The Grandma is, of course, very famous in the operational zone as well. Mariupol’s interim mayor announced that her statue would be erected in the city. You also often see that the Russian soldiers wearing arm patch stickers with that grandma picture on it on their uniforms. And the mural you see below was also made in Berdyansk.

Humanitarian aid accompanied by WW II anthems

Right next to that mural “Grandma with the Soviet Flag”, humanitarian aid and supplies from Russia are being distributed to the civilians. And a Russian military vehicle plays the most famous Soviet anthems of the World War II period with loudspeakers. The emphasis of the Soviet front of the World War II, or as the Russians/Soviets call it, the Great Patriotic War and the emphasis on victory over fascism, make up the primary narrative of Russia’s military campaign over Ukraine. The historical references and propaganda tools always refer to that theme.

May 9 Victory Day was celebrated this year

Meanwhile, we also learn that the May 9 Victory Day celebrations will be held in the city. There will be no parade for security reasons, but a whole number of other events are planned. We should also note here that the celebration of the Victory Day against the fascism was not allowed in the city in previous years.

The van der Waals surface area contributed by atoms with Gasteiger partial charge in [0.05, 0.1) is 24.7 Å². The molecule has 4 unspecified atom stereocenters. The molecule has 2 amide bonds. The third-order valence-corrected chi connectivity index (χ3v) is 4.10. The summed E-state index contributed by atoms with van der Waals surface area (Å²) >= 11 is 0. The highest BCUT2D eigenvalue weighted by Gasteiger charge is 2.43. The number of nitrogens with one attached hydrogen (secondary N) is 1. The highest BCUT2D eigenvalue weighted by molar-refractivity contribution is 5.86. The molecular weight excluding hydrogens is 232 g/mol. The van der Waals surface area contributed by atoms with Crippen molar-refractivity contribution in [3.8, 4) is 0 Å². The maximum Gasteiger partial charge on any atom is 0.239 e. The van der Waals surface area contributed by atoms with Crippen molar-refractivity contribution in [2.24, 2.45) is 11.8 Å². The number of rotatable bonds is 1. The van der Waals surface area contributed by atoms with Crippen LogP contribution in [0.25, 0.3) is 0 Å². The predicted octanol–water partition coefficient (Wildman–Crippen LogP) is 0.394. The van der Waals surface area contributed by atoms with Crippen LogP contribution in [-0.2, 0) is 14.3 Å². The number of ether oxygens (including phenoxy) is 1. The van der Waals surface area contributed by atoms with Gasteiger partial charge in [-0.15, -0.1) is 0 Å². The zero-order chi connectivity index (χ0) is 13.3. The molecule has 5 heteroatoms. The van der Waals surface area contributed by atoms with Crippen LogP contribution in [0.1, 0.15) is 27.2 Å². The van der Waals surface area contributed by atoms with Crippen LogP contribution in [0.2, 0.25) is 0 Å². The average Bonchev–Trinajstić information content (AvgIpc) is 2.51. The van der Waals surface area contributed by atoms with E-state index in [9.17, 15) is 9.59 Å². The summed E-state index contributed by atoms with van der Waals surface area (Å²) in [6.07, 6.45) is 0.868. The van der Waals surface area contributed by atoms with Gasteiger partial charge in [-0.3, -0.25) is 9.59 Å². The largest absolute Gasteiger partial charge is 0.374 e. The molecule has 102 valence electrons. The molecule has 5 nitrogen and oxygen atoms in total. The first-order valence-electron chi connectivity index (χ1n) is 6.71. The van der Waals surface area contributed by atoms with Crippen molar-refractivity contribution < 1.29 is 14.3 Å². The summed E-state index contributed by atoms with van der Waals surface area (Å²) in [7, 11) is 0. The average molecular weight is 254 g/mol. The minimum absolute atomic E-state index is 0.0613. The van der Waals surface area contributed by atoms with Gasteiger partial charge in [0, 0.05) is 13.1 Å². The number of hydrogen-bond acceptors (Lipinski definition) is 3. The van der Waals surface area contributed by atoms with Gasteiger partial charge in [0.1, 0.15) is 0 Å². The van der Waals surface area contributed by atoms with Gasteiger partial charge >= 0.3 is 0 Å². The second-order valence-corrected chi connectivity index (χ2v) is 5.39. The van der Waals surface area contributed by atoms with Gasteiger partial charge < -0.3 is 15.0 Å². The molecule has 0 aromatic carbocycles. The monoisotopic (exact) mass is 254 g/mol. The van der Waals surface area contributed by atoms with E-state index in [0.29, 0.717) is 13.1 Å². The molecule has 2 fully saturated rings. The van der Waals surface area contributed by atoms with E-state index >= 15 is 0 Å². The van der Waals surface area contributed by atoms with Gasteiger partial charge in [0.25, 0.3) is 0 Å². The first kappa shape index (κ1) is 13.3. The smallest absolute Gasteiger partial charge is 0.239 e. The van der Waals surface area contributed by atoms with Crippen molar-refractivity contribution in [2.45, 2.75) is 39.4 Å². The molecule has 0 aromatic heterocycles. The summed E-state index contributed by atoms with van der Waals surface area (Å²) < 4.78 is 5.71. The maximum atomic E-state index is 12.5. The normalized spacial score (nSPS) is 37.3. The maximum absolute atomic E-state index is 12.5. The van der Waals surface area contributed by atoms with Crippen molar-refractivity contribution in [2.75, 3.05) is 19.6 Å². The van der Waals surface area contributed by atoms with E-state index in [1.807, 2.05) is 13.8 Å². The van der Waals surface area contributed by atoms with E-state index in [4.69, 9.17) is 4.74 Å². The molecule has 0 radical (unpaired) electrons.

Distribution of humanitarian aid in Berdiansk.

Telecommunications issue

Then we visit a camp where the civilians, who fled Mariupol, are staying temporarily. This was originally built as a pioneer (Soviet scout) camp. During our visit, doctors were examining the camp population. Some of the people are waiting to go to Crimea, others are waiting to return back to Mariupol.

The most important problem is telecommunication, and not only in this camp, but in the whole area of operation. The Ukrainian operators no longer work in many areas. They have stopped providing mobile data service. And it seems to take some time before the Russian telecom systems are established. There are many people who have lost contact of each other, and who have not heard from their families for a long time.

This is one of the things we hear most frequently from the inhabitants of the region: “There was no difference between a Ukrainian and a Russian. We would never separate one from the other. And for us, this is still the same.”

War crimes against the Russian POWs